In the United States, it is estimated that over 20 million people have thyroid problems. And of this number, the most common thyroid condition is Hashimoto’s Disease—a form of hypothyroidism in which the body’s immune system attacks its own thyroid gland. Despite millions of people having this disease, many suffer with life-changing symptoms for years without being diagnosed. And even after diagnosis, many Hashimoto’s patients continue to experience debilitating effects from this disease. Fatigue, muscle and joint pain, weight gain, headaches, hair loss, and throat/neck pain are some of the commonly occurring symptoms. That’s why endocrinologist and thyroid specialist Dr. Brittany Henderson and patient Allison Futterman joined together to write What You Must Know About Hashimoto’s Disease.
Realizing that far too many patients are not getting the information and care they need, the authors created this book to help those who are suffering from this all-to-common form of hypothyroidism. Written in understandable language, the authors give you an insider’s view of what you need to know about Hashimoto’s. The book is divided into three parts. Part 1, Getting to Know Your Thyroid, explains how your thyroid functions, how Hashimoto’s affects your health, and what signs to look for. Part 2, Testing and Diagnosis, looks at the most reliable tests used to detect Hashimoto’s, how they work, and what to expect from testing. Part 3, Treatment and Management, discusses the most effective conventional medications as well as those complementary treatments that have proven to be effective.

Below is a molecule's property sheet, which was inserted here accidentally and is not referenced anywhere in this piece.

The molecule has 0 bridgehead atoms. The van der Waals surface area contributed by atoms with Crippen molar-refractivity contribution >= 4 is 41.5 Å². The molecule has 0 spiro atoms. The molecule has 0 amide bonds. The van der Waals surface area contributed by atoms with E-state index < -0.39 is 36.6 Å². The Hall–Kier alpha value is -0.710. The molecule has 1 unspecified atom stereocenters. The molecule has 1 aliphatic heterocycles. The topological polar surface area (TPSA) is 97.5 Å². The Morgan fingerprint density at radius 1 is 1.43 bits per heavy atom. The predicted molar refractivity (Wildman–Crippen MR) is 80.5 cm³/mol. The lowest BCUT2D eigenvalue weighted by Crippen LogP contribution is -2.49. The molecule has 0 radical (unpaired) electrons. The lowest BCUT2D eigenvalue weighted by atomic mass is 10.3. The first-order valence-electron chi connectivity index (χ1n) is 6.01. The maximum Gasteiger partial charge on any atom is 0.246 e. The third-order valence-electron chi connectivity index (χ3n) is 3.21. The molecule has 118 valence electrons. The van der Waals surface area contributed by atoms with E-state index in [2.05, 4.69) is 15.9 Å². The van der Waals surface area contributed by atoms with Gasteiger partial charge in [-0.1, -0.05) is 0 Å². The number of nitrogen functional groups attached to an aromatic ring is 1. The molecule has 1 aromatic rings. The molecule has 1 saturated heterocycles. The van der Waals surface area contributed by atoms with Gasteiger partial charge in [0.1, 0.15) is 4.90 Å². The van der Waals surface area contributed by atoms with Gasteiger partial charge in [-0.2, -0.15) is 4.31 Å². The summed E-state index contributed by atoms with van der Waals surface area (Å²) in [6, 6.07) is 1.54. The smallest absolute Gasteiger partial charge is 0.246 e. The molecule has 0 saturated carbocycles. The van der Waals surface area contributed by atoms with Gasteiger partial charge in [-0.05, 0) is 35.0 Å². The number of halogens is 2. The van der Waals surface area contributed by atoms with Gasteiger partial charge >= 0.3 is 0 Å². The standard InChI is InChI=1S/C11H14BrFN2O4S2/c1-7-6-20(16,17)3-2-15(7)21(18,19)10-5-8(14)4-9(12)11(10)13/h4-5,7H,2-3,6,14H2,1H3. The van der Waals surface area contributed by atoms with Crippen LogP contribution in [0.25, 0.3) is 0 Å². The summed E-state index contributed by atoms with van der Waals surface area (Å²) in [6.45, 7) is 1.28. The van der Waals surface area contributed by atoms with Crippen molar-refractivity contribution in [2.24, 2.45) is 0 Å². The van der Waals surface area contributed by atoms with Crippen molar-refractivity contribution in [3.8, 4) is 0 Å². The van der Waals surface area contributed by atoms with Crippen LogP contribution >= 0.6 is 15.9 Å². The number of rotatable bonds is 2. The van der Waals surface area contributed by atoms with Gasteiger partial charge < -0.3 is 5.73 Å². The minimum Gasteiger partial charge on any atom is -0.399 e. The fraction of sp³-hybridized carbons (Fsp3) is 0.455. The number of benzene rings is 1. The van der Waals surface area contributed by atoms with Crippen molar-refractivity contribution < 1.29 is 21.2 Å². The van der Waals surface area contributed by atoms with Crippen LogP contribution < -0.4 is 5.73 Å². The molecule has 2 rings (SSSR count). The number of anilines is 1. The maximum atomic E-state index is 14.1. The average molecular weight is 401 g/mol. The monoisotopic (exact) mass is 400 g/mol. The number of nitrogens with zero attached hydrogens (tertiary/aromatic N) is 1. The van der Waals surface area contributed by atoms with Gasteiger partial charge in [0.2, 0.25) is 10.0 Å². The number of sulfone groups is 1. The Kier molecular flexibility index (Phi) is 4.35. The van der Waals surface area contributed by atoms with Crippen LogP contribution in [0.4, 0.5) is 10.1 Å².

Unfortunately, there still remains a lack of understanding of Hashimoto's among patients and health professionals alike. As a serious autoimmune disorder, Hashimoto’s is multifaceted and complex. What You Must Know About Hashimoto’s Disease provides patients with an invaluable resource that they can rely on at every stage of their journey to greater health.
Brittany Henderson, MD, received her medical degree from Northeastern Ohio Medical University. She went on to complete her endocrinology fellowship training at Duke University Medical Center. Dr. Henderson later became Medical Director for the Thyroid and Endocrine Tumor Board at Duke University Medical Center, and then served as Clinical Director for the Thyroid and Endocrine Neoplasia Clinic at Wake Forest University Baptist Medical Center. Dr. Henderson is board-certified in Internal Medicine and Endocrinology. Her current clinical practice, the Charleston Thyroid Center, is dedicated to patients with thyroid disease and thyroid cancer. She lives in Charleston, South Carolina, with her husband, Jeff.
Allison Futterman received her bachelor’s degree in communications from Hofstra University and a master’s in criminal justice from UNC Charlotte. She is currently a freelance writer whose work has been published in print and online. She is also a Hashimoto’s patient who found hope and help in her treatment with Dr. Henderson.